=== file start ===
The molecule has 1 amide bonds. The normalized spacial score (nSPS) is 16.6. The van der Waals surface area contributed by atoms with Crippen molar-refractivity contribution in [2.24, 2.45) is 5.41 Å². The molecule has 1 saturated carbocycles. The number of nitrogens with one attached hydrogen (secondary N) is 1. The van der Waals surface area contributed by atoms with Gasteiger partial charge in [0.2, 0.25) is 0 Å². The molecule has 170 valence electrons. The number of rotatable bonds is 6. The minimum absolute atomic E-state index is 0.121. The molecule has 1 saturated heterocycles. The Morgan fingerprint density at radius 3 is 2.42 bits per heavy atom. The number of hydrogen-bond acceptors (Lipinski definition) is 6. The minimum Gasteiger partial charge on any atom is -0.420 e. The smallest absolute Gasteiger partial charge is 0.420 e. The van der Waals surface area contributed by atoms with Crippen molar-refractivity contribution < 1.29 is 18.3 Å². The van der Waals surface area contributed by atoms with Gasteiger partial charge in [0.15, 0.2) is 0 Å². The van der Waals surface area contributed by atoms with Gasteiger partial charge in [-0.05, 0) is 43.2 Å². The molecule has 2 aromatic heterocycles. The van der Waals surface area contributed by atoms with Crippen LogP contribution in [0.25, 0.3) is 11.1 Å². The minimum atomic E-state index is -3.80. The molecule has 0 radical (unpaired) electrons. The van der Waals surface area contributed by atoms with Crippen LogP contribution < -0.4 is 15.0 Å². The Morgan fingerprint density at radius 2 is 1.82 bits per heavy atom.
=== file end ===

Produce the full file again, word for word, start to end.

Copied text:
The molecule has 1 amide bonds. The normalized spacial score (nSPS) is 16.6. The van der Waals surface area contributed by atoms with Crippen molar-refractivity contribution in [2.24, 2.45) is 5.41 Å². The molecule has 1 saturated carbocycles. The number of nitrogens with one attached hydrogen (secondary N) is 1. The van der Waals surface area contributed by atoms with Gasteiger partial charge in [0.2, 0.25) is 0 Å². The molecule has 170 valence electrons. The number of rotatable bonds is 6. The minimum absolute atomic E-state index is 0.121. The molecule has 1 saturated heterocycles. The Morgan fingerprint density at radius 3 is 2.42 bits per heavy atom. The number of hydrogen-bond acceptors (Lipinski definition) is 6. The minimum Gasteiger partial charge on any atom is -0.420 e. The smallest absolute Gasteiger partial charge is 0.420 e. The van der Waals surface area contributed by atoms with Crippen molar-refractivity contribution < 1.29 is 18.3 Å². The van der Waals surface area contributed by atoms with Gasteiger partial charge in [0.15, 0.2) is 0 Å². The van der Waals surface area contributed by atoms with Gasteiger partial charge in [-0.05, 0) is 43.2 Å². The molecule has 2 aromatic heterocycles. The van der Waals surface area contributed by atoms with Crippen LogP contribution in [0.25, 0.3) is 11.1 Å². The minimum atomic E-state index is -3.80. The molecule has 0 radical (unpaired) electrons. The van der Waals surface area contributed by atoms with Crippen LogP contribution < -0.4 is 15.0 Å². The Morgan fingerprint density at radius 2 is 1.82 bits per heavy atom.